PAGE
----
Neck pain can be due to several different causes, such as disc, arthritis, nerve irritation and overactive musculature to name but a few. Your clinicician will be able to assess and identify which structures may be causing your pain.
Due to the mobility required of the shoulder as well as its positioning, it can be a cause of shoulder pain. The rotator cuff musculature can be commonly become strained or irritated due to poor shoulder positioning and overuse. Part of the shoulder girdle can also become arthritic over time due to over use or previous trauma.
The elbow region can only flex and extend, yet there are many muscles, nerves and vessels that pass through this area. With the constant use of modern technology, the elbow region is an area that can suffer elbow pain as a result. The goal when examining this area is to rule out any other areas are causing the pain such as the neck. It is not unusual to suffer from arthritis within the elbow joint, however, the likes of tennis elbow and even golfers’ elbow would be more common. The wrist and hand contains many bones, joints, ligaments and tendons. Whether it be using our phones, computers, carrying bags or performing activities that require gripping, our hands are in constant use. When falling, we put our hands out first to try and stop us meaning they will take the initial load. Typical wrist pain such as carpel tunnel or finger pain due to arthritis can be diagnosed through clinical testing and case history.
With hours of sitting in front of computers, it is not unusual to see patients with discomfort within this area due to poor posture. Changes within this area may also have an affect on other structures such as the ribs, shoulder and even the ability to breath efficiently. This can lead to Mid back pain.
Lower back pain costs the UK economy billions of pounds per year (Pain. 2000 Jan;84(1):95-103). Pain can occur due to disc issues but can also be caused due to arthritic changes in the lower back, as well as poor muscular control within the region. Pain may also be referred from areas adjacent to the lower back. The clinician, whether it be an Osteopath, Sports therapist, Physiotherapist or Acupuncturist, will assess you after taking a detailed case history in order to formulate a diagnosis look at the best plan of action to aid in recovery.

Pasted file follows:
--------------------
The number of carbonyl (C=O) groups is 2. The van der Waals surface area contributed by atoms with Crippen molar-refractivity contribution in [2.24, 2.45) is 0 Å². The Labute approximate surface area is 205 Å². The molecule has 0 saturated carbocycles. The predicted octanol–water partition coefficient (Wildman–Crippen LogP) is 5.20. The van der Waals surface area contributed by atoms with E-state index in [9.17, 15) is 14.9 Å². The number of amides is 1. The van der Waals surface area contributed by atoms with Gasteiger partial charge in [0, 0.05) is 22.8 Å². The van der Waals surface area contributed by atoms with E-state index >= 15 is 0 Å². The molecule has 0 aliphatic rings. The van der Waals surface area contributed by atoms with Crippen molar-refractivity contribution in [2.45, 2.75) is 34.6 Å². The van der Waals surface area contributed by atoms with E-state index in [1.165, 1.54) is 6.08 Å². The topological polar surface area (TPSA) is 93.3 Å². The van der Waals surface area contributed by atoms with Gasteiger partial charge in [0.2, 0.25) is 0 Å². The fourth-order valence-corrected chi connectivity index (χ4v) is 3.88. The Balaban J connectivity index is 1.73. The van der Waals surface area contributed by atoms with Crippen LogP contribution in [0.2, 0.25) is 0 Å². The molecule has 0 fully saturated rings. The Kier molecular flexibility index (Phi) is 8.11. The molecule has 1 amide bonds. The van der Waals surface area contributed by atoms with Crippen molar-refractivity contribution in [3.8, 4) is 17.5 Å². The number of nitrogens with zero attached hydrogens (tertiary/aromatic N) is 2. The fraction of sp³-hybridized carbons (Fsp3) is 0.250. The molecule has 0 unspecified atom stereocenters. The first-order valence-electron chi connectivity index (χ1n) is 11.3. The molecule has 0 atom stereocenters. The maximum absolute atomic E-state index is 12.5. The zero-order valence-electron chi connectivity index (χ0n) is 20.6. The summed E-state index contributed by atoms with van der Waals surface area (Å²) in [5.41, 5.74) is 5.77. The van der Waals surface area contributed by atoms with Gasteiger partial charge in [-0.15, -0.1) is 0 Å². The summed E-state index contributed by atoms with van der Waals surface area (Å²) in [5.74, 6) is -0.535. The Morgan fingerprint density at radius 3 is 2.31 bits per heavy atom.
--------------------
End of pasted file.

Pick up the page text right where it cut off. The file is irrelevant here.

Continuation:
Like the shoulder, the hip needs to be very mobile. However, due to poor posture, trauma and excessive load, this area can become arthritic. Other issues may include tendinopathies within the region as well as poor muscular control which all can result in hip pain.
The knee joint is the largest joint in the body and requires good range of motion as well as having to take a high amount of load. The knee has multiple structures that can cause pain such as tendons, ligaments, cartilage, meniscus and fat pad. The onset can be trauma related, degenerative and mechanical to name but a few, which can all lead to substantial knee pain. The clinician would not only look at the knee but may also have you doing movements such as walking and squatting to check the whole chain.
The ankle and foot region are made up of many bones, joints, ligaments and tendons. This area connects are bodies with the ground, therefore if are feet and ankles are not functioning correctly, then this can have a knock on affect all the way up to the lower back and sometimes higher. Foor and ankle pain symptoms may be caused by arthritis, rheumatological issues, poor function as well as tendinopathies such as planter fasciitis. With reduced pain and discomfort, lower limb function can be restored and lower morbidity risks.